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BATMAN #68 & #69

[ LOVE IS IN THE SALE
There once was a bride and a groom, who were constantly full of pride and some gloom. So what did they do? They didn’t have a clue! Until they found out what to do in the bedroom! Want to know more? Then please ignore the following adventure created by Tom King, Amanda Conner, Yanick Paquette, and published by DC Comics in April, 2019.

TO QUOTE Blackadder:Never use the word 'party' as an adjective’. 

THE REVIEW:
Have you ever wondered what Bruce and Selina got up to on the day before their planned wedding? Oi! Cut that out, you dirty, dirty sod, because even though Bruce likes cats, he’d never, ever do something like that to Selina’s... uhh... meow-meow! 

Instead, the two of them do something far more pedestrian, and it involves them both having a bachelor and bachelorette party with their closest friends, namely, Lois Lane and Clark Kent. So while the girls go off and get pissed inside Superman’s Fortress of Solitude, the boys, on the other hand, have a nice polite dinner and a chat inside the stately Wayne Manor

Boring, I know, but then again, this is a fairly boring story. So boring, in fact, that in the very next episode, we get to see Bruce dance with Selina while Bane has a fight with Bruce’s Dad. Want to know more? Then please pick up issue 68 and 69 of Batman today. In the meantime though, here, check this out…

Part One) MANTOO:   Out of curiosity, how would you define Bruce Wayne’s personality? Well, would you say he’s a fairly stoic character who’s intelligent, driven, and moderately charming whenever the need arises? Or alternatively, would you call him a one-dimensional archetype who’s devoid of any sort of charisma whatsoever? Go on, tell me which one you’d pick, keeping in mind that if you selected the latter of these two options, Bingo, you might actually enjoy reading issue 68 of Batman! 

Well, in fairly simple terms, this semi-self-contained storyline depicts what Bruce, Selina, Clark, and Lois, might have got up to on the eve of Bruce and Selina’s wedding day. Yet, for all intents and purposes, the whole staged scenario made the two male characters seem like a right boring bunch, while the two female leads seemed an awful lot bubblier in comparison! Almost as if both parties were diametrically opposed when it came down to having some good old fashioned fun-fun-fun!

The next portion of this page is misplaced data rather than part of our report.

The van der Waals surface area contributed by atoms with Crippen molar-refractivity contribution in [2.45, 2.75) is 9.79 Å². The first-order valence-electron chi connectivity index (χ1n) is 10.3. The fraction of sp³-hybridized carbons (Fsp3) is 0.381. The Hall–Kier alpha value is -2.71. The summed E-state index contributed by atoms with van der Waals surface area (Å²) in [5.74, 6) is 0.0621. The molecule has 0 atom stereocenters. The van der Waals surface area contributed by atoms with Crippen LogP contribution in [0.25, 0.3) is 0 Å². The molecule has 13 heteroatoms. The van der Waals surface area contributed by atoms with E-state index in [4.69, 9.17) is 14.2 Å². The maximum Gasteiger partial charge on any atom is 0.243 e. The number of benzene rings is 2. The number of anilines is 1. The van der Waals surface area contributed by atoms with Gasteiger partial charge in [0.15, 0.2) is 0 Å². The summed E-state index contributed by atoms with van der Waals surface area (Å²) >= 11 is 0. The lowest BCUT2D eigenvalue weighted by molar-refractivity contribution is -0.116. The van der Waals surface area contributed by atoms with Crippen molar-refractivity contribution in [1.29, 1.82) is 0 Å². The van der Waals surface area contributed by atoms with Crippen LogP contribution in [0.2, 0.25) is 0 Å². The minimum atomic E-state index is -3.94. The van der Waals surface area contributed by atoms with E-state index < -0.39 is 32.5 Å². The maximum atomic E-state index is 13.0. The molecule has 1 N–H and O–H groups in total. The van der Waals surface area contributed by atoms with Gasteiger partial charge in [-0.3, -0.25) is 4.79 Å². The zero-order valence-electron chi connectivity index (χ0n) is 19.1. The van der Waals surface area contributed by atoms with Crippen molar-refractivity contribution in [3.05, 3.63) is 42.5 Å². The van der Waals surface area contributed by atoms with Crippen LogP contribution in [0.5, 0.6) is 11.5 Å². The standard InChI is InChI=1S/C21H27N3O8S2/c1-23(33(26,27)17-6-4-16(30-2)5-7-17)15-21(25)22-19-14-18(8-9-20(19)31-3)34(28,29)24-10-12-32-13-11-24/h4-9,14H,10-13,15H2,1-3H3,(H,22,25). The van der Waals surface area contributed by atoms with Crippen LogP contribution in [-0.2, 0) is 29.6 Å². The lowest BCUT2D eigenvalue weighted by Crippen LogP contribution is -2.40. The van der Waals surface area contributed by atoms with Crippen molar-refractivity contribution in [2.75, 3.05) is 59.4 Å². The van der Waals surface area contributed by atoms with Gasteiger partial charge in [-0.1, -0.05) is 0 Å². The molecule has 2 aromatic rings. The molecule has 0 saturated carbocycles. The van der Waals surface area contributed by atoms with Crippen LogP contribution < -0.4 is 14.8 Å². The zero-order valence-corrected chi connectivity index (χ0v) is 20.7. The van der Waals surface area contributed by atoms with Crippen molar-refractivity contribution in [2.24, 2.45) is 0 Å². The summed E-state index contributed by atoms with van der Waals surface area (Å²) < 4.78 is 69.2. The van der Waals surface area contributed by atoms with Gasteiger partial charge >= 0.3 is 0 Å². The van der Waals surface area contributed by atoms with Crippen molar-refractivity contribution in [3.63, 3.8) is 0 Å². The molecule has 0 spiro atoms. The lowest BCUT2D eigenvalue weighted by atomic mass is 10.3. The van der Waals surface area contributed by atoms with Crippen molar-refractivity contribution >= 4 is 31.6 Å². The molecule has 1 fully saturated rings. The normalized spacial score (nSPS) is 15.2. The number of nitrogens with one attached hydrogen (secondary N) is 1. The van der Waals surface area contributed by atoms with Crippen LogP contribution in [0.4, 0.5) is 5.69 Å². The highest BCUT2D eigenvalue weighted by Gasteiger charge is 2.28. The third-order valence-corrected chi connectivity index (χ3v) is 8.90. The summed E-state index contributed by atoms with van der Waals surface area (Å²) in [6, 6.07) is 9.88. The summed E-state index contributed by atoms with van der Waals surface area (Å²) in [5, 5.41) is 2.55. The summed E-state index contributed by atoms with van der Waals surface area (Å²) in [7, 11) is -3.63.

But, if you think about it, is this really an accurate portrayal? Because as far as I’m concerned, no, no it's not! As much as I admire Tom King for trying to write something new, fun, and jovial by design, in the same breath, his execution of this gender-spliced-situation played out in a very overt and blatant fashion. After all, Bruce isn’t boring, not totally, anyway, but he is a very stern individual with a rather dry sense of humor. Whereas Clark, on the other hand, isn’t placid, but he is a country bumpkin with a somewhat simple outlook on life! And as for the two ladies? Well, in their case, I don’t think either of them desperately needs to find friends or yearn for an obvious alcoholic release. 

Although, on second thoughts, I did prefer reading their part of the plot as opposed to those featuring ‘The Worlds Finest’, saying so because they were funnier, livelier, and chock-full of comic book related references and quips! Most notably, that part where the two of them got sloshed on, coff-coff, ‘Alien Wine’, as well as that sequence where they gawped at those three Superman Robots taking off their clothes, ha! That bit had me in stitches.

Having said that, though, I have to wonder if this would have been socially acceptable if the roles were reversed? With the sight of Bruce and Clark ogling a hoard of robotic women?  Personally, I don’t think it would, not totally, that’s for sure, and I completely understood why Tom shied away from doing something like this due to the current #metoo climate. Still, it’s well worth noting that what is right for one group isn’t necessarily right for the other, and that was also an additional element I wasn’t too keen on about this comic.

Well, let’s face it, why were the boys presented as a pair of placid plonkers while the girls were given gag after gag after gag? Especially when you take into consideration that Bruce and Clark have worked with each other for many many years, while Lois and Selina hardly know each other at all. But then again, that’s most probably why Amanda Conner drew this female-driven episode, as she does have that uncanny ability to elevate the tone of a story by injecting it with a huge dose of character, charisma, and charm. In fact, Amanda is such a great artist, I’d love to see her on this series again in the foreseeable future, along with...